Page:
Jack Knife


The movie Time After Time, released in 1979, purported that Jack the Ripper stole H.G. Wells’s time machine and went to the 20th century to be a modern-day serial killer. Jack Knife, however, reverses that. In 2007, government scientists are working on a time traveling machine called the Portal when the megalomaniacal Jonathan Avery makes an unauthorized trip in it, going back to Victorian England when Jack the Ripper was terrorizing the East End. Desperate to stop Avery from changing the past, scientist Sara Grant and Captain David Elliot go after him and find themselves in a London already altered by Avery, where they raise the suspicions of Inspector Jonas Robb with their knowledge of the future.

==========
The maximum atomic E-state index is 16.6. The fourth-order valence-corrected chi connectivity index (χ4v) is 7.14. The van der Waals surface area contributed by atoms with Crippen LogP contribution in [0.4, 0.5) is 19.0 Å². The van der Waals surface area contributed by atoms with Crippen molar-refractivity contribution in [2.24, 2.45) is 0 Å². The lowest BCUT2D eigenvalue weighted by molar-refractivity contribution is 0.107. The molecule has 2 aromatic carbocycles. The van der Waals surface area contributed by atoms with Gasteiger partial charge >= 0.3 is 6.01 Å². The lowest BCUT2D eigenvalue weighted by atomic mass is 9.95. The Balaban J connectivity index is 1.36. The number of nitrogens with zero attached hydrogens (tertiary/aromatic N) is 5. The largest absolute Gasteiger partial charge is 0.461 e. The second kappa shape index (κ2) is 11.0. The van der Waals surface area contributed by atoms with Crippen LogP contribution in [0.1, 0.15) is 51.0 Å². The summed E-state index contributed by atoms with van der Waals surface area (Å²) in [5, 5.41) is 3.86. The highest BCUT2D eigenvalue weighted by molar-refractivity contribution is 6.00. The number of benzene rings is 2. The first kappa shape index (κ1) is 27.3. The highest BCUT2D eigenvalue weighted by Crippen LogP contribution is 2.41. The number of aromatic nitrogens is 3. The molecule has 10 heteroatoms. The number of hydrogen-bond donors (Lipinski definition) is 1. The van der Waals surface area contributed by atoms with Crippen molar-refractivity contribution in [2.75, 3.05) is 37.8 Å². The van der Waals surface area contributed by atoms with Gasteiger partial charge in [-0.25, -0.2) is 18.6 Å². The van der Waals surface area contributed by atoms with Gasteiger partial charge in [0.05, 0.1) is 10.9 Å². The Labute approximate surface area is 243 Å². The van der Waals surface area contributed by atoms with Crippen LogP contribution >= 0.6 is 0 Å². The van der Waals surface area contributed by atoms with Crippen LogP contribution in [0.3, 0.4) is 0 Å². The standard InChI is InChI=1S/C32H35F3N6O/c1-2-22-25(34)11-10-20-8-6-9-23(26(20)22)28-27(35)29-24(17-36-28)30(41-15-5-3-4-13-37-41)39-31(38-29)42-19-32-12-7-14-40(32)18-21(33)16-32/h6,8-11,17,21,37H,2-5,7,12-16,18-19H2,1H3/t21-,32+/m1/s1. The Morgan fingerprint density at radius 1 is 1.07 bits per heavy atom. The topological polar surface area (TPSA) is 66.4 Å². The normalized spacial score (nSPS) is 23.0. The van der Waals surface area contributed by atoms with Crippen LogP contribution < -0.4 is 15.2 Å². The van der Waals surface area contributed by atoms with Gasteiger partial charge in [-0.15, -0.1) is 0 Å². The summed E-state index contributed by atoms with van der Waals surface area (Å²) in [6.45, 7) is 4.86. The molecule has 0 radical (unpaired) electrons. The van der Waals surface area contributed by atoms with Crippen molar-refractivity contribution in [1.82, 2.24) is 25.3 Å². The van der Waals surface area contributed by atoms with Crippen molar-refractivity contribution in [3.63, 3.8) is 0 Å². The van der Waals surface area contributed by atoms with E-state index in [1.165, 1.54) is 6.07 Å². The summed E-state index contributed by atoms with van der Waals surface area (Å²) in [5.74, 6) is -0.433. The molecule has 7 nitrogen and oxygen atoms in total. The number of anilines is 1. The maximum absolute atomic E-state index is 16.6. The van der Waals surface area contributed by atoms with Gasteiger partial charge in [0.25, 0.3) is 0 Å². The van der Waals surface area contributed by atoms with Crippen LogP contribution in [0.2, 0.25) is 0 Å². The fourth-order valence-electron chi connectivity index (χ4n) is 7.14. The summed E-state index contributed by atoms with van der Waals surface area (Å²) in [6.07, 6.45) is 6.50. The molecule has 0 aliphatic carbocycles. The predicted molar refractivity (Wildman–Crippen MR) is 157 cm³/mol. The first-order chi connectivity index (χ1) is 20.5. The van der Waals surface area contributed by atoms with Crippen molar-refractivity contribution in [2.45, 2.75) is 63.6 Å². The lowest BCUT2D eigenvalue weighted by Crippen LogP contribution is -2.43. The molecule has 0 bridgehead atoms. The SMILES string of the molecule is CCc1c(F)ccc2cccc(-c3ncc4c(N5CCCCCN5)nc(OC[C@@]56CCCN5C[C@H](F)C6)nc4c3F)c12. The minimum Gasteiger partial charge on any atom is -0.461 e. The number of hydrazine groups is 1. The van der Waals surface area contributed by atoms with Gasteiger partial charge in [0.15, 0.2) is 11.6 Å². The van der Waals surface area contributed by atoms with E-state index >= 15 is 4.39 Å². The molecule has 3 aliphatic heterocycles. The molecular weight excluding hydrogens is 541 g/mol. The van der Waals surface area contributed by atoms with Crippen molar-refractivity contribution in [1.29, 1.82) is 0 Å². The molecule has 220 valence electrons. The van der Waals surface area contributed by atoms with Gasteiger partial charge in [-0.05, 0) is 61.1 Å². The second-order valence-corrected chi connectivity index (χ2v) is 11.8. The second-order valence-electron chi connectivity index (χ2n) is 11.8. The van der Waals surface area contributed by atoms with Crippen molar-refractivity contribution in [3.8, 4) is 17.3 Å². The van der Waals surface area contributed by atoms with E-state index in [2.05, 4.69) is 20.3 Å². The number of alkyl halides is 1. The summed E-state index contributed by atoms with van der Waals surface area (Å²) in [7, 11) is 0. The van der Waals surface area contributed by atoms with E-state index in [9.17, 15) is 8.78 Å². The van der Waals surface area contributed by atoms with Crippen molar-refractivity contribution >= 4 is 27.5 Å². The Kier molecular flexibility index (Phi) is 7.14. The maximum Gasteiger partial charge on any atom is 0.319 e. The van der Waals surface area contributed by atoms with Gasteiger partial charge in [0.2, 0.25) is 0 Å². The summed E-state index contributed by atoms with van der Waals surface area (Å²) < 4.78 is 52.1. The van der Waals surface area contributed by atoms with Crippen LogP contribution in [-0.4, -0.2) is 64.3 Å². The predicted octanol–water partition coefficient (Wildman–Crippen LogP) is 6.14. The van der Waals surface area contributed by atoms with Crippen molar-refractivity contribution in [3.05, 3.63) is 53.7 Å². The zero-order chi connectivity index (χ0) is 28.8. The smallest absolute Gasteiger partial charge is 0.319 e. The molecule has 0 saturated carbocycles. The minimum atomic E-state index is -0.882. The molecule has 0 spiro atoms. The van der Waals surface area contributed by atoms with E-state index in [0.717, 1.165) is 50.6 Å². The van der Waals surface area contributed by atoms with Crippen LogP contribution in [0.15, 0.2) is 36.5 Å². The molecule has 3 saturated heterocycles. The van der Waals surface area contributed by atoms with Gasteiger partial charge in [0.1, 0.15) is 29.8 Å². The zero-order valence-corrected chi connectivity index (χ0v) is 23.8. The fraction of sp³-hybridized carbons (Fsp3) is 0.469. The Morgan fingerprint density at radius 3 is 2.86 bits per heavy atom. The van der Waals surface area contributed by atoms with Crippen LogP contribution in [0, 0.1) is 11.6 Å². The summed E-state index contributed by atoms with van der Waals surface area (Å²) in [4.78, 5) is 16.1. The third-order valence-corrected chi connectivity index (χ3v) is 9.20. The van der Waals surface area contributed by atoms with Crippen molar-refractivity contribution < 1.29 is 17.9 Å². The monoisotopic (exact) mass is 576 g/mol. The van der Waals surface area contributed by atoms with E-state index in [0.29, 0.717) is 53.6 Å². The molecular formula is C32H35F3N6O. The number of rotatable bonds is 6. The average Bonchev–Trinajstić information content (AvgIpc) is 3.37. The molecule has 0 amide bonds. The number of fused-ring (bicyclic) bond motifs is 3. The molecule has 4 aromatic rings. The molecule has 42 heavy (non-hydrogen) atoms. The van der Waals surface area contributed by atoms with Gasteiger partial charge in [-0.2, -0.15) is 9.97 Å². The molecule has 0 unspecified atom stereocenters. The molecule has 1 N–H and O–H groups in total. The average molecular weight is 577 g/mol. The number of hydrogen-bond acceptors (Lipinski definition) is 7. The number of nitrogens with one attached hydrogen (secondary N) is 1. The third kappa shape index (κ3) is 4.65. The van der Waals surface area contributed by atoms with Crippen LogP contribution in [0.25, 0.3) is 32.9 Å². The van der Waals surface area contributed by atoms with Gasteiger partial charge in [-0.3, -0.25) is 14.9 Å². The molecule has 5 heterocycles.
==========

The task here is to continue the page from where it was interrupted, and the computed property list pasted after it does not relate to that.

At times this book contains too many elements—mystery, romance, time travel altering both past and future—to do equal justice to all of them. Sara and Jonas’s romance is inevitable yet unmoving, and Sara and David, posing as brother and sister, skip in and out of society with an ease that would be impossible to the Victorians. What is poignant, though, are Sara’s encounters with prostitutes she know will die at the Ripper’s hands, and what Baker gets right is the treatment of women in this very repressive time. And, if Jack the Ripper could go into the present, it is equally absorbing to see him come from the future.

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